Breast cancer is the most commonly diagnosed cancer in females worldwide, and an unmet clinical need exists for novel approaches to target cancers refractory to current treatments. Rho-associated kinase (ROCK) is hyper-activated in most breast cancers, and this pathway has been shown to regulate the tumour microenvironment, promoting cancer progression. Targeting ROCK and/or its regulators and effectors is therefore a potential therapeutic approach against breast cancer.
I have found that hyper-activation of ROCK in a mouse model of breast cancer (PyMT) significantly enhances mammary tumour burden and infiltration of fibroblasts bearing a cancer-associated fibroblast (CAF) phenotype, compared to mice expressing a kinase-dead (KD) version of ROCK. These observations strongly suggest that ROCK regulates the properties of CAFs, which are widely implicated in tumour growth, to promote breast cancer progression. Mammary gland co-engraftment studies demonstrated that ROCK tumour-derived fibroblasts significantly augmented tumour growth from PyMT cancer cells relative to KD tumour-derived counterparts, suggesting that “education” of stromal fibroblasts by ROCK activation in epithelia generates a long-lived, tumour-promoting CAF phenotype. Furthermore, early tumour fibroblasts were highly invasive both towards ROCK-activated mammary epithelial cells and following exposure to media conditioned by ROCK-activated epithelial cells compared to KD controls, suggesting that ROCK educates fibroblasts via paracrine signalling mechanisms.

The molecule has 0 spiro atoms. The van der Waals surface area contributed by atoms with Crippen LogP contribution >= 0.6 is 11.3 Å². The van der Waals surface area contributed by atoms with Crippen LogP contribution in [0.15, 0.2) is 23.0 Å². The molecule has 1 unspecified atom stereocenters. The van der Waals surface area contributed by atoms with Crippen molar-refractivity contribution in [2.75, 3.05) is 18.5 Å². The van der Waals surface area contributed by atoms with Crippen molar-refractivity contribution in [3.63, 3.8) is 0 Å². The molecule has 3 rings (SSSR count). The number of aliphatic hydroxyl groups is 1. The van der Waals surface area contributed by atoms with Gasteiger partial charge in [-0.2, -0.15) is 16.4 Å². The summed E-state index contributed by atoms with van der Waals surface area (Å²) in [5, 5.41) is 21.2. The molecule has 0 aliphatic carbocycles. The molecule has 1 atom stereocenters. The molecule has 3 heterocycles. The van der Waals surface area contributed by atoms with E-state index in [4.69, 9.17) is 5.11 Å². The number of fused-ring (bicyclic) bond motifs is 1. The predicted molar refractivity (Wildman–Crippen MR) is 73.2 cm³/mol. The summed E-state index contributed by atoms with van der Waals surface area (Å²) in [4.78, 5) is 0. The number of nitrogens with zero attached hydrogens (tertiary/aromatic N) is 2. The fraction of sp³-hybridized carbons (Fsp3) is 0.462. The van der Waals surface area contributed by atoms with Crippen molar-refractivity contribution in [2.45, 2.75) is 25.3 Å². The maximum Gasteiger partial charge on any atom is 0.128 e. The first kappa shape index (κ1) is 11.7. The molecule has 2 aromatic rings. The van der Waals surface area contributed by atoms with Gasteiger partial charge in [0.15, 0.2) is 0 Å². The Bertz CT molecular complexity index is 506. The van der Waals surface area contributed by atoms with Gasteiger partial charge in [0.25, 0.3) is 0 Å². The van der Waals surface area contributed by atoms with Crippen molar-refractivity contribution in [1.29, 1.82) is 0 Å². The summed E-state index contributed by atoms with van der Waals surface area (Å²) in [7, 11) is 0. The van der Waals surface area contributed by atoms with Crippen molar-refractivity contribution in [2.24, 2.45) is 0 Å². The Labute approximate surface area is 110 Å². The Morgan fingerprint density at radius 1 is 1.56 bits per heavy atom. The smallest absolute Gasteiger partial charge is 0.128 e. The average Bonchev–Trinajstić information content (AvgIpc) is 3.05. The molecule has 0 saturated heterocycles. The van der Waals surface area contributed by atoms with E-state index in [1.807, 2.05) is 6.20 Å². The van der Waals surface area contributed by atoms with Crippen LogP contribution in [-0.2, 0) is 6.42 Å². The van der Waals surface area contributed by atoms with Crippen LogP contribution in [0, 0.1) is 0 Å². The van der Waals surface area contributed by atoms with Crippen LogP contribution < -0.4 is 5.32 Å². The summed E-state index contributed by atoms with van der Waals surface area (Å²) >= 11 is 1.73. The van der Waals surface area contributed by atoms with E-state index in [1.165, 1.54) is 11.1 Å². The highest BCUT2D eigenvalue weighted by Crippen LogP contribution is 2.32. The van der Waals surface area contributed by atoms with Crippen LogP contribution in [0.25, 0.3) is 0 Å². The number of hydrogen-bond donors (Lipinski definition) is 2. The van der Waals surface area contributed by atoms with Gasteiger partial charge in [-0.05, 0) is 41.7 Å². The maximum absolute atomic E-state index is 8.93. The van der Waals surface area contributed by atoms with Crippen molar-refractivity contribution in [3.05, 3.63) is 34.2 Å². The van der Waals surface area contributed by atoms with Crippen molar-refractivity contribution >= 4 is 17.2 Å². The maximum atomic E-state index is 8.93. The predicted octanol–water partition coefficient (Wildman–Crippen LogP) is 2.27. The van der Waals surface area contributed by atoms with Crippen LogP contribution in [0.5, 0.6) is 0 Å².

These results indicate that ROCK promotes mammary tumour progression through the recruitment and education of CAFs. This finding provides a rationale for the development of a novel class of therapies aimed at targeting and impeding the tumour-promoting functions of ROCK-mediated fibroblasts, to normalise the tumour microenvironment.